Did you pee? Did you wash?

Are you sure the doors are locked?

Where’s your brother? Why right now?

Where does he think we’ll squeeze in his guitar?

No, you won’t.

Not you, too.

Don’t care if the harmonica will be something to do.

Off we go.

Off we are.

Right into bumper-to-bumper trucks.

We’ll never make it.

Best turn back.

 

 

For Sammi’s Weekend Writing Prompt of: Jamboree in 86 words

 

No Time For That

 

ccc194

 

There was never enough time.

For that.

No time for the things that mattered but were not deemed essential. 

No time for the space that was given no paths to traverse.

None for the slow breath that could have allowed a pause

In the constant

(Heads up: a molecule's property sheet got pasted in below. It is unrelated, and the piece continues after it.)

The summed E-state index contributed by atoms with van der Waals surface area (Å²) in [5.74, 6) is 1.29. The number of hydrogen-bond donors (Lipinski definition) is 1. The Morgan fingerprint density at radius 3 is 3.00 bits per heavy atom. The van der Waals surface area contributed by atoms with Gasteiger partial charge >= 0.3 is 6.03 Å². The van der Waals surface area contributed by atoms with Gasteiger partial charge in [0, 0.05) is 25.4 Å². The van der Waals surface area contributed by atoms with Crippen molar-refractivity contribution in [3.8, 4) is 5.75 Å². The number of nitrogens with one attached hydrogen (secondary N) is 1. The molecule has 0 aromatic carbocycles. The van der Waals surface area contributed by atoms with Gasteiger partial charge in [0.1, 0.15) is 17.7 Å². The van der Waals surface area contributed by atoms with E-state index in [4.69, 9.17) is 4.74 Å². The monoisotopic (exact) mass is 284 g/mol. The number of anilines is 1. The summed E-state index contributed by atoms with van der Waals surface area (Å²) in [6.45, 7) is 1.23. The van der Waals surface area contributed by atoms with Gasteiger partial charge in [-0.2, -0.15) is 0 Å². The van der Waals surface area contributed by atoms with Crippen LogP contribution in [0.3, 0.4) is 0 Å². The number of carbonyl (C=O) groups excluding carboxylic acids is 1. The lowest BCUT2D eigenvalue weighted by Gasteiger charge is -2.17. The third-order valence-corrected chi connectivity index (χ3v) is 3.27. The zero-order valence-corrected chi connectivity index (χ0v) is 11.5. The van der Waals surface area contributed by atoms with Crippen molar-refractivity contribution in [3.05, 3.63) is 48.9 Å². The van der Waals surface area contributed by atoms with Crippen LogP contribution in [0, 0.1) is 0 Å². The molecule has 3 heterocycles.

Race.

Because there was never time.

For that.

Too much buzzed already

From the break of dawn to the collapse of night.

No time for

Time.

And so, she stopped it.

 

Stopped time.

 

She let the hands rest.

Let the heart expand inside the fluttering confines of the

Chest.

She let the breeze

Set

The pace.

The leaves, believe.

The ground stretch long and wide beneath

The feet.

The skies expand across

The dawn.

To let

The space that had

Held on,

To finally

Allow itself to be

Redrawn.

 

 

 

For Crispina’s Crimson’s Creative Challenge

 

Annum

jill-sauve-CSlt2wHuNIk-unsplash

(Photo: Jill Sauve on Unsplash)

 

They named her Annum.

For being born just as the year turned time onto its head

To start anew.

Just as the numbers tumbled from the duos to the singles

To the very first

Of firsts.

A new beginning.

Just as she was,